The observable universe is 13.77 billion years old, holding a galaxy spilt like light-year milk. And if there’s 7.6 billion people in the world, eras before us, great geological epochs – what do the astronomical numbers mean for the chances of two people meeting each other at a barbecue? What are the chances that they might even like each other?
Constellations is a kind of terribly neurotic, self-indulgent exposition for anyone who’s wondered what if? I think about how many times I’ve wished things were different. At any point where we must choose, decisions seem irreversible; we cannot go back. But Constellations allows us and its characters to explore the paths of the multitude of realities.
It’s ambitious – a play of multiverses and the grand loftiness of higher physics, but grounded by the two characters who are full of familiar, earthy things: of frustration, of anger, of loss, love and heartbreak. They talk through touch and intonation, just as they talk through timelines and quarks and other intangibles. Concepts of cosmology and bee-keeping are made into very beautiful, personal lines.
The story of Roland and Marianne ends depending on where you start. Maybe it’s at the ballroom dancing class, maybe it’s at the barbecue – each time they cross paths, a garden of possibilities bloom forth. Scenes are replayed with altered decisions, new futures, and there’s even moments where the same dialogue is given, word-for-word, the short lines repeated like a tape re-wound. But the mood is different. The words are spoken with different inflection, in a different setting, and the slight adjustments tip the whole reality into another.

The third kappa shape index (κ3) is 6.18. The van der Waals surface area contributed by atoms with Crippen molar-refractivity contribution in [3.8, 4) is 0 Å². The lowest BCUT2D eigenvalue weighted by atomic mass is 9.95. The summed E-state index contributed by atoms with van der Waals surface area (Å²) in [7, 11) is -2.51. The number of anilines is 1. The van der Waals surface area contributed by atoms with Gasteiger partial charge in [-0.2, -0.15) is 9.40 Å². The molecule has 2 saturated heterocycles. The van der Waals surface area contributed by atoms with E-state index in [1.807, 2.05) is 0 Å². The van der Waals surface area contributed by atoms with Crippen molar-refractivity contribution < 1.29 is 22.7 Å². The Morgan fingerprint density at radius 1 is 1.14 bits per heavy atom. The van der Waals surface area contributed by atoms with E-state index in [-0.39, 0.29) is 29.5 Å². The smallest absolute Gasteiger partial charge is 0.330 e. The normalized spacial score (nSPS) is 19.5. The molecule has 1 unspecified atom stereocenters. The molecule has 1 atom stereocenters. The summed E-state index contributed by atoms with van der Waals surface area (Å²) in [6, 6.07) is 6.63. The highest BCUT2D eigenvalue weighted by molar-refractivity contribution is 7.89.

Their story can start and end at the very place they meet. Or, it can continue, go towards somewhere sweet or somewhere devastating. And yet there’s the idea that they could’ve also had no story at all.
What their relationship ultimately is depends on the coincidence of choices, not only in that moment, but in all the previous seconds not shown to us, in all the ways they were brought here to each other. Conceptually, the play seems like a marvel, but it is actually much more down to earth. For every alternate universe, the actors are earnest, giving equal life to each reality and picking at the subtleties of a reset scene. Meghan VanArsdalen and Forrest Hejkal do a tremendous job of playing the funny, dynamic Marianne and the much more subdued, introverted Roland respectively, a universe of possibility resting on the shoulders of only two people.
It’s a study of a relationship in all its forms, intimate as a two-person play, without any great theatrics of set or costume, and the themes are universal and touching. At the very end – no matter how the story of Roland and Marianne concludes, no matter which of all the realities we might take to be true – there is no right one. Every decision, every cosmic happening is just as right as another.
Constellations runs until Feb 18th at Theatre Nova.